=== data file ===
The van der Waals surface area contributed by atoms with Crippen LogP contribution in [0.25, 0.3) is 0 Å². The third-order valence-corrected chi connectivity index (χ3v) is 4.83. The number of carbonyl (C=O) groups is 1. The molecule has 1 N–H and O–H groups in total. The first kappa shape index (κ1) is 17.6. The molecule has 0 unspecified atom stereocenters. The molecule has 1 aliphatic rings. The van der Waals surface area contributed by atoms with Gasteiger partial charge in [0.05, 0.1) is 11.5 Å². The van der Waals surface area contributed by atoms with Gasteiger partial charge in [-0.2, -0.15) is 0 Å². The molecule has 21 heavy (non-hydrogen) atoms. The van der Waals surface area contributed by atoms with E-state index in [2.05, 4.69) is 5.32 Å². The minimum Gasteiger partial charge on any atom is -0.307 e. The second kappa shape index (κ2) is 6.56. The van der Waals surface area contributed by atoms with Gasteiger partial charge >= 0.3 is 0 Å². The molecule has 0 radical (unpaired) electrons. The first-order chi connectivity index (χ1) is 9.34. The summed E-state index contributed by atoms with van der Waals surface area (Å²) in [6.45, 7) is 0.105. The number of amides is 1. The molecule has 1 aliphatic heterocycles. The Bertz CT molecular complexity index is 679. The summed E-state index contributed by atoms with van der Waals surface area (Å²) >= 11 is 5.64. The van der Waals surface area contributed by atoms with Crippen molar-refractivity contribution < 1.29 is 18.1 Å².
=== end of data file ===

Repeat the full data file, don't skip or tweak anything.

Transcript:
The van der Waals surface area contributed by atoms with Crippen LogP contribution in [0.25, 0.3) is 0 Å². The third-order valence-corrected chi connectivity index (χ3v) is 4.83. The number of carbonyl (C=O) groups is 1. The molecule has 1 N–H and O–H groups in total. The first kappa shape index (κ1) is 17.6. The molecule has 0 unspecified atom stereocenters. The molecule has 1 aliphatic rings. The van der Waals surface area contributed by atoms with Gasteiger partial charge in [0.05, 0.1) is 11.5 Å². The van der Waals surface area contributed by atoms with Gasteiger partial charge in [-0.2, -0.15) is 0 Å². The molecule has 21 heavy (non-hydrogen) atoms. The van der Waals surface area contributed by atoms with E-state index in [2.05, 4.69) is 5.32 Å². The minimum Gasteiger partial charge on any atom is -0.307 e. The second kappa shape index (κ2) is 6.56. The van der Waals surface area contributed by atoms with Gasteiger partial charge >= 0.3 is 0 Å². The molecule has 0 radical (unpaired) electrons. The first-order chi connectivity index (χ1) is 9.34. The summed E-state index contributed by atoms with van der Waals surface area (Å²) in [6.45, 7) is 0.105. The number of amides is 1. The molecule has 1 aliphatic heterocycles. The Bertz CT molecular complexity index is 679. The summed E-state index contributed by atoms with van der Waals surface area (Å²) >= 11 is 5.64. The van der Waals surface area contributed by atoms with Crippen molar-refractivity contribution < 1.29 is 18.1 Å².